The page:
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A suspected blackmailer believed to have sent two letter bombs which exploded at offices in the Netherlands on Wednesday has demanded payment in bitcoins, Dutch police said.
No one was hurt in the blasts in the mailroom of an ABN AMRO bank office in Amsterdam and an office of the Japanese copier firm Ricoh in the eastern town of Kerkrade, near the German border.
"Payment of bitcoins is required in the extortion letter" sent with the bombs, Dutch police said in a statement, referring to the virtual currency. The sender had threatened to send further explosive packages if payment was not made, the Dutch news agency ANP reported.
Police said they "strongly take into account" the possibility that Wednesday's blasts were linked to at least seven letter bombs sent to seemingly random targets in the Netherlands in late December and early January.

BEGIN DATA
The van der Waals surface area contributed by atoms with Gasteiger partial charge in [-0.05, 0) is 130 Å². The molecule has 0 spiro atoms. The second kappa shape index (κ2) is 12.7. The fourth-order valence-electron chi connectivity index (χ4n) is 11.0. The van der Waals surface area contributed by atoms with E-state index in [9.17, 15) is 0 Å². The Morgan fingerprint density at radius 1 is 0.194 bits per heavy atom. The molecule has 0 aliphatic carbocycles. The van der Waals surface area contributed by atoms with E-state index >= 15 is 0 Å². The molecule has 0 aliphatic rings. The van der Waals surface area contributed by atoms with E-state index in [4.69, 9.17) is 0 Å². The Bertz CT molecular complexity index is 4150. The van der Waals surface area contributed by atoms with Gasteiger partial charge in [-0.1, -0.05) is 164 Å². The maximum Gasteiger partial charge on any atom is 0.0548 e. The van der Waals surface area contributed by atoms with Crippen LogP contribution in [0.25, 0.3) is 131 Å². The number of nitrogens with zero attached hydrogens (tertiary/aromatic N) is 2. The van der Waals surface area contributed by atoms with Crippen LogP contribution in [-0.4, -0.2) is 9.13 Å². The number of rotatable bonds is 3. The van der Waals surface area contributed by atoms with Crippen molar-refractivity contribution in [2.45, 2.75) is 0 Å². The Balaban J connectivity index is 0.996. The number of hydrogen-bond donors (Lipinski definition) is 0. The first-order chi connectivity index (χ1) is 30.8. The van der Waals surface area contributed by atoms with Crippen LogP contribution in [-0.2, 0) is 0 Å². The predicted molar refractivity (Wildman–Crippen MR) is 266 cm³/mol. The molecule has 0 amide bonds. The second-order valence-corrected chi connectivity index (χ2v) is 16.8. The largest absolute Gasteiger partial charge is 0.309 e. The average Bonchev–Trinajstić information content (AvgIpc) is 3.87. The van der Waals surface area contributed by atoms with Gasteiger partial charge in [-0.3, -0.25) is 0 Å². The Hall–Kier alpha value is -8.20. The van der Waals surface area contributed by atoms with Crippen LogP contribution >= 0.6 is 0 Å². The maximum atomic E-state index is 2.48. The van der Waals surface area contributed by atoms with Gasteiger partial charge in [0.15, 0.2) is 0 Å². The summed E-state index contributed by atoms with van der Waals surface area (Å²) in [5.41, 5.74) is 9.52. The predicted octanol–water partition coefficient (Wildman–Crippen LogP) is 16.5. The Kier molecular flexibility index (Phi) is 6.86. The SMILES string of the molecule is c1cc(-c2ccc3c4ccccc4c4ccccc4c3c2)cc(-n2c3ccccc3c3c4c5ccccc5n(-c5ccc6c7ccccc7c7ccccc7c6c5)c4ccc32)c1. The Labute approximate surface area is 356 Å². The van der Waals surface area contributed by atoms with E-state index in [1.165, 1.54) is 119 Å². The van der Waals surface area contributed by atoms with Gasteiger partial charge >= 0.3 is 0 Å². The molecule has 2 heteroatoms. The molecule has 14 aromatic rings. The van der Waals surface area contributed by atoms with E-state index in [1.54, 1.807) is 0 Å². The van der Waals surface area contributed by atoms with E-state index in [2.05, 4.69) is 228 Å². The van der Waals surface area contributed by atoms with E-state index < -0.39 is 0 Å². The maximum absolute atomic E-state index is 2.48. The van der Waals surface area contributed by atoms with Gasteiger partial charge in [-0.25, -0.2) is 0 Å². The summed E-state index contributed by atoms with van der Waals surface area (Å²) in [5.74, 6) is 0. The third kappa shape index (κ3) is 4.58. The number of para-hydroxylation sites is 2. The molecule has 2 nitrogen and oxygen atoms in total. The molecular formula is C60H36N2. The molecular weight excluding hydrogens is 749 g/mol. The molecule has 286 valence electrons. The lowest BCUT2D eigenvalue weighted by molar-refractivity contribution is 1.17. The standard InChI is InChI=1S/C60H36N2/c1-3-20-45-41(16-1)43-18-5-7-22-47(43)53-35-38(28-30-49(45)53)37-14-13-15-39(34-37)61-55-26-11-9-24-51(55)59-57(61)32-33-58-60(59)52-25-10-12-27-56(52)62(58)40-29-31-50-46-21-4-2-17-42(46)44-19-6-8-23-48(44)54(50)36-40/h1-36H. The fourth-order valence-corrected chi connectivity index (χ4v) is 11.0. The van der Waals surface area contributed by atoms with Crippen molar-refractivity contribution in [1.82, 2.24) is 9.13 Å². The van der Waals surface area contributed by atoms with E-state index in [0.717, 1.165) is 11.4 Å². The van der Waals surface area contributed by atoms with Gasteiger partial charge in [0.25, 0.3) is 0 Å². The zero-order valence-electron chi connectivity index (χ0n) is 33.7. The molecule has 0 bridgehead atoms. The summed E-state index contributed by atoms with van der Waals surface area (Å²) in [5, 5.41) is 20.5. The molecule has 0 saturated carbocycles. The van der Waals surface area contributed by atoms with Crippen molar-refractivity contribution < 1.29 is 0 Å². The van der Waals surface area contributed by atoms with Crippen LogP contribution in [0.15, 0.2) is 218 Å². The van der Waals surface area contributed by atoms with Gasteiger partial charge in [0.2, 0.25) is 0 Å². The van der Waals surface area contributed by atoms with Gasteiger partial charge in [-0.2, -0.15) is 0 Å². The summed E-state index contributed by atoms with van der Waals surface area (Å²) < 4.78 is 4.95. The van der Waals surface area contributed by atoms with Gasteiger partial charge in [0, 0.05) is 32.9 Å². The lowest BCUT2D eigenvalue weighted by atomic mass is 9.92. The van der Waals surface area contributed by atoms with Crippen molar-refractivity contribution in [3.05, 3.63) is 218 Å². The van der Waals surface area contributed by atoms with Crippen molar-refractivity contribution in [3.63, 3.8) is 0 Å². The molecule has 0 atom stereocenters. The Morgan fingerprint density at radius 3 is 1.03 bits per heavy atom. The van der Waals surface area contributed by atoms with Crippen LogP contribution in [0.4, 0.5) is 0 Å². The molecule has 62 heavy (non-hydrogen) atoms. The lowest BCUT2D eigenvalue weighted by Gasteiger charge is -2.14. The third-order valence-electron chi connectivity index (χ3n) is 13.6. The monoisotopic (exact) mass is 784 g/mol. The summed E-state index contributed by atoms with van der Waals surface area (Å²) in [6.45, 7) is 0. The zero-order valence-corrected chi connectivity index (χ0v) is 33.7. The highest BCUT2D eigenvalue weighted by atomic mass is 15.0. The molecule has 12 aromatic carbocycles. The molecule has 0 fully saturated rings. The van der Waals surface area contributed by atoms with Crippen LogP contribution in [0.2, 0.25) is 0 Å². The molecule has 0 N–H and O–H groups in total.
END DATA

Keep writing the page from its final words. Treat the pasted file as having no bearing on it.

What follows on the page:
The targets then included hotels, service stations and the central debt collecting agency.
A police spokesman said an employee at ABN AMRO "heard a hissing sound" coming from a letter and threw it away "after which a slight bang occurred." Ricoh said in a statement that "fortunately there were no injuries, but the people involved were of course very shocked."
A third suspected letter bomb found at an ABN AMRO branch in the southern city of Maastricht later turned out not to contain explosives but a computer mouse, police said.
(This story has not been edited by Business Standard staff and is auto-generated from a syndicated feed.)